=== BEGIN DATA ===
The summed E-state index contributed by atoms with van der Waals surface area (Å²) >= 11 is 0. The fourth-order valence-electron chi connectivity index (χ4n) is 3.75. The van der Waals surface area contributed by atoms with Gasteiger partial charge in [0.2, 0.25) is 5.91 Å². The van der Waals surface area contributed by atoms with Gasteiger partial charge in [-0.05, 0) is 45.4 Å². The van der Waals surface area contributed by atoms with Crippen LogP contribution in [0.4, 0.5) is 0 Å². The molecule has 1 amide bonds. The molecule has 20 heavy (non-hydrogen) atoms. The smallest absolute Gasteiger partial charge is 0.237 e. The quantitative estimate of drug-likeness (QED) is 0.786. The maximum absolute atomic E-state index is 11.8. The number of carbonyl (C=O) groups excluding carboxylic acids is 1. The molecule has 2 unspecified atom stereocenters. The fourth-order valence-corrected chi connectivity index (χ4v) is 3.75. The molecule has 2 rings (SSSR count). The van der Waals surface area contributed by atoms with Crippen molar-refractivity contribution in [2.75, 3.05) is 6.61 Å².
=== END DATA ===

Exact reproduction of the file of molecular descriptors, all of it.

The summed E-state index contributed by atoms with van der Waals surface area (Å²) >= 11 is 0. The fourth-order valence-electron chi connectivity index (χ4n) is 3.75. The van der Waals surface area contributed by atoms with Gasteiger partial charge in [0.2, 0.25) is 5.91 Å². The van der Waals surface area contributed by atoms with Gasteiger partial charge in [-0.05, 0) is 45.4 Å². The van der Waals surface area contributed by atoms with Crippen LogP contribution in [0.4, 0.5) is 0 Å². The molecule has 1 amide bonds. The molecule has 20 heavy (non-hydrogen) atoms. The smallest absolute Gasteiger partial charge is 0.237 e. The quantitative estimate of drug-likeness (QED) is 0.786. The maximum absolute atomic E-state index is 11.8. The number of carbonyl (C=O) groups excluding carboxylic acids is 1. The molecule has 2 unspecified atom stereocenters. The fourth-order valence-corrected chi connectivity index (χ4v) is 3.75. The molecule has 2 rings (SSSR count). The van der Waals surface area contributed by atoms with Crippen molar-refractivity contribution in [2.75, 3.05) is 6.61 Å².